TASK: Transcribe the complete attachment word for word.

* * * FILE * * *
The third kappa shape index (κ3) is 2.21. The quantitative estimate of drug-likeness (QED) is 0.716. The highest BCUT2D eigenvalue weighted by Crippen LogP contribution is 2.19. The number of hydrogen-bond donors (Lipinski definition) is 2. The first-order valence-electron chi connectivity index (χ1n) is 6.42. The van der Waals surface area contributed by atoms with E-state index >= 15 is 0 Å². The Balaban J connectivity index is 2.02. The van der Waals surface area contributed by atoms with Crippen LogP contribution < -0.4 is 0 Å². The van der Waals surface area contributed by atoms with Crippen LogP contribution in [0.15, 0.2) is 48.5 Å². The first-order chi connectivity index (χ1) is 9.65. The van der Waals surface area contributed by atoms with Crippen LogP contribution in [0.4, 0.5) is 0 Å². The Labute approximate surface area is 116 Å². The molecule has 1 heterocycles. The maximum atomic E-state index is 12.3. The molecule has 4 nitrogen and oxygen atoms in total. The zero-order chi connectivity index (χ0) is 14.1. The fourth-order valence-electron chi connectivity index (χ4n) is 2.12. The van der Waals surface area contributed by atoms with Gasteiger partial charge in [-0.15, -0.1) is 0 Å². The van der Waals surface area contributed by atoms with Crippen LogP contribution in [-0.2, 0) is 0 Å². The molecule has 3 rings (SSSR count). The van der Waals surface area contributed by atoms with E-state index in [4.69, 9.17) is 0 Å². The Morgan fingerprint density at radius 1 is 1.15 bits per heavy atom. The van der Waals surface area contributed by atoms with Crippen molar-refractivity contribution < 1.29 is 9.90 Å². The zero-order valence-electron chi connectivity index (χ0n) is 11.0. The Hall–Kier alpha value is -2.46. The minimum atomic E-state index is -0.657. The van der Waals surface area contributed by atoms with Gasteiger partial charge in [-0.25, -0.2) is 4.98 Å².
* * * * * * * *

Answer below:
The third kappa shape index (κ3) is 2.21. The quantitative estimate of drug-likeness (QED) is 0.716. The highest BCUT2D eigenvalue weighted by Crippen LogP contribution is 2.19. The number of hydrogen-bond donors (Lipinski definition) is 2. The first-order valence-electron chi connectivity index (χ1n) is 6.42. The van der Waals surface area contributed by atoms with E-state index >= 15 is 0 Å². The Balaban J connectivity index is 2.02. The van der Waals surface area contributed by atoms with Crippen LogP contribution < -0.4 is 0 Å². The van der Waals surface area contributed by atoms with Crippen LogP contribution in [0.15, 0.2) is 48.5 Å². The first-order chi connectivity index (χ1) is 9.65. The van der Waals surface area contributed by atoms with Crippen LogP contribution in [0.4, 0.5) is 0 Å². The Labute approximate surface area is 116 Å². The molecule has 1 heterocycles. The maximum atomic E-state index is 12.3. The molecule has 4 nitrogen and oxygen atoms in total. The zero-order chi connectivity index (χ0) is 14.1. The fourth-order valence-electron chi connectivity index (χ4n) is 2.12. The van der Waals surface area contributed by atoms with Gasteiger partial charge in [-0.15, -0.1) is 0 Å². The van der Waals surface area contributed by atoms with Crippen LogP contribution in [-0.2, 0) is 0 Å². The molecule has 3 rings (SSSR count). The van der Waals surface area contributed by atoms with E-state index in [4.69, 9.17) is 0 Å². The Morgan fingerprint density at radius 1 is 1.15 bits per heavy atom. The van der Waals surface area contributed by atoms with Crippen molar-refractivity contribution < 1.29 is 9.90 Å². The zero-order valence-electron chi connectivity index (χ0n) is 11.0. The Hall–Kier alpha value is -2.46. The minimum atomic E-state index is -0.657. The van der Waals surface area contributed by atoms with Gasteiger partial charge in [-0.25, -0.2) is 4.98 Å².